Monday, October 22nd, 2012

 

The song: “Lonely Boy” by The Black Keys (lyrics)

The foodstuff: Cheater Baked Beans and Skillet Corn Bread from Veganomicon

The connection: Beans, beans, the magical fruit.

 

Cheater Baked Beans from Veganomicon (0018)

 

This might be the most juvenile food/song pairing of the month. Unless Adam Sandler wins just by virtue of being Adam Sandler, which is not just possible but also quite likely.

I usually stay away from beans – not because they’re not delicious (they are!), but because they make me bloat up like a mofo. (TMI Tuesday, a day early!) But these Cheater Baked Beans from Veganomicon? Totally worth it!

The recipe is ridiculously simple: onions, garlic, pasta sauce, molasses, spices. Cook ’em in a skillet, then add the beans and bake for an hour. So easy my 24-year-old brother could do it! (No offense to the 24-year-old dudes out there, but my brother is hella lazy and also propped up by my parents’ apron strings.

 

Cheater Baked Beans from Veganomicon (0008)

 

…I’m doing the TMI thing again aren’t I?)

Given how few ingredients go into this bad boy, I was surprised at how rich and flavorful the sauce turned out. SO GOOD!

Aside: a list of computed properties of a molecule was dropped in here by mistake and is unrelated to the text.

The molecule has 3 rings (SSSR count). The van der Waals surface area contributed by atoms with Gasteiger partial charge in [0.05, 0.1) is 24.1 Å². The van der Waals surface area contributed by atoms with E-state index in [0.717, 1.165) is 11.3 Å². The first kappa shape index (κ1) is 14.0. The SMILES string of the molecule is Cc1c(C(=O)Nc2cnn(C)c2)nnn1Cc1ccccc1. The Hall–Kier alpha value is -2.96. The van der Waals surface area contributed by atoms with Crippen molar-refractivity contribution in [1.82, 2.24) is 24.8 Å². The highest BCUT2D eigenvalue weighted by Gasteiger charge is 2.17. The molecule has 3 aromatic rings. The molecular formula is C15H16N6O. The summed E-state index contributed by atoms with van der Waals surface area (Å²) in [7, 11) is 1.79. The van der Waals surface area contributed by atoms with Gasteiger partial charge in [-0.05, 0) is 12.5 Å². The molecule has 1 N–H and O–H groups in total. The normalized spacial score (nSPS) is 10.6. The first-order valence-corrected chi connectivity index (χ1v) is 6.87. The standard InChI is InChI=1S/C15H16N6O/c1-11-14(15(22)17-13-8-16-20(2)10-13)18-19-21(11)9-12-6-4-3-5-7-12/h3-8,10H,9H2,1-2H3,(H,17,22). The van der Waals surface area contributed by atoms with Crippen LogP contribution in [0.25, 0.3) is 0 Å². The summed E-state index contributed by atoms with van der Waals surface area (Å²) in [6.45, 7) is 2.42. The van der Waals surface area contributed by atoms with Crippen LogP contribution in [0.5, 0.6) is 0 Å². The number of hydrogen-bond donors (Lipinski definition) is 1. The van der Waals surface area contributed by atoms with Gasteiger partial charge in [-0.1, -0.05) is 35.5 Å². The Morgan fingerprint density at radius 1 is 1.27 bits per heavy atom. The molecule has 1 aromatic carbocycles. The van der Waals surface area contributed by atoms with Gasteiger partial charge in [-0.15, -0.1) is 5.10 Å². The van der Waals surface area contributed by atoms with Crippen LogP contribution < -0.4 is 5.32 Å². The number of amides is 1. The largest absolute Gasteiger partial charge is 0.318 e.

I served it with the Skillet Corn Bread, also from Veganomicon. Don’t let the title fool you – you cook this bread in the oven (preferably in a cast-iron skillet, but I used a glass baking pan). And at the same temp as the baked beans – handy dandy!

 

Skillet Corn Bread from Veganomicon (0003)

 

The only thing I’d do differently is maybe make the baked beans a lil’ saucier the next time around. For instance, the recipe calls for a 15 ounce can of pasta sauce, but I always buy the larger 24 ounce size. I had half a mind to dump it all in, but I followed the recipe for a change. Now I have 9 ounces of pasta sauce languishing in the fridge and three leftover squares of corn bread that shall remain baked beans-less. Oh noes!